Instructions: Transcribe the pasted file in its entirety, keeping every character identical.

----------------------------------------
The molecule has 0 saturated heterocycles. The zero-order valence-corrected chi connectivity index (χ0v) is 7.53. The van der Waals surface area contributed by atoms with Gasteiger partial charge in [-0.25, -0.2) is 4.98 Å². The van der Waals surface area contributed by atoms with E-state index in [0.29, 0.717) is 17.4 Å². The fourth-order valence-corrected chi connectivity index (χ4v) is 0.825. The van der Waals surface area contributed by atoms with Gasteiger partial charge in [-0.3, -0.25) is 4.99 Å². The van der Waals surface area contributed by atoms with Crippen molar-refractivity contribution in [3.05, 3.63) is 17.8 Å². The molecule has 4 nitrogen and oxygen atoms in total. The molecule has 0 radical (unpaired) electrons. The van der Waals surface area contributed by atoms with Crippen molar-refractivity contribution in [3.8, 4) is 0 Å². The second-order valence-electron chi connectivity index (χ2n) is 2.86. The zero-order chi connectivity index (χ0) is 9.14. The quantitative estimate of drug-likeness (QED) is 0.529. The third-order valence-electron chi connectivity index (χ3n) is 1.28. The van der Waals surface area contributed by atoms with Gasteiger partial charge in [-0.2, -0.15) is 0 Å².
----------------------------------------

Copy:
The molecule has 0 saturated heterocycles. The zero-order valence-corrected chi connectivity index (χ0v) is 7.53. The van der Waals surface area contributed by atoms with Gasteiger partial charge in [-0.25, -0.2) is 4.98 Å². The van der Waals surface area contributed by atoms with E-state index in [0.29, 0.717) is 17.4 Å². The fourth-order valence-corrected chi connectivity index (χ4v) is 0.825. The van der Waals surface area contributed by atoms with Gasteiger partial charge in [-0.3, -0.25) is 4.99 Å². The van der Waals surface area contributed by atoms with Crippen molar-refractivity contribution in [3.05, 3.63) is 17.8 Å². The molecule has 4 nitrogen and oxygen atoms in total. The molecule has 0 radical (unpaired) electrons. The van der Waals surface area contributed by atoms with Crippen molar-refractivity contribution in [3.8, 4) is 0 Å². The second-order valence-electron chi connectivity index (χ2n) is 2.86. The zero-order chi connectivity index (χ0) is 9.14. The quantitative estimate of drug-likeness (QED) is 0.529. The third-order valence-electron chi connectivity index (χ3n) is 1.28. The van der Waals surface area contributed by atoms with Gasteiger partial charge in [-0.2, -0.15) is 0 Å².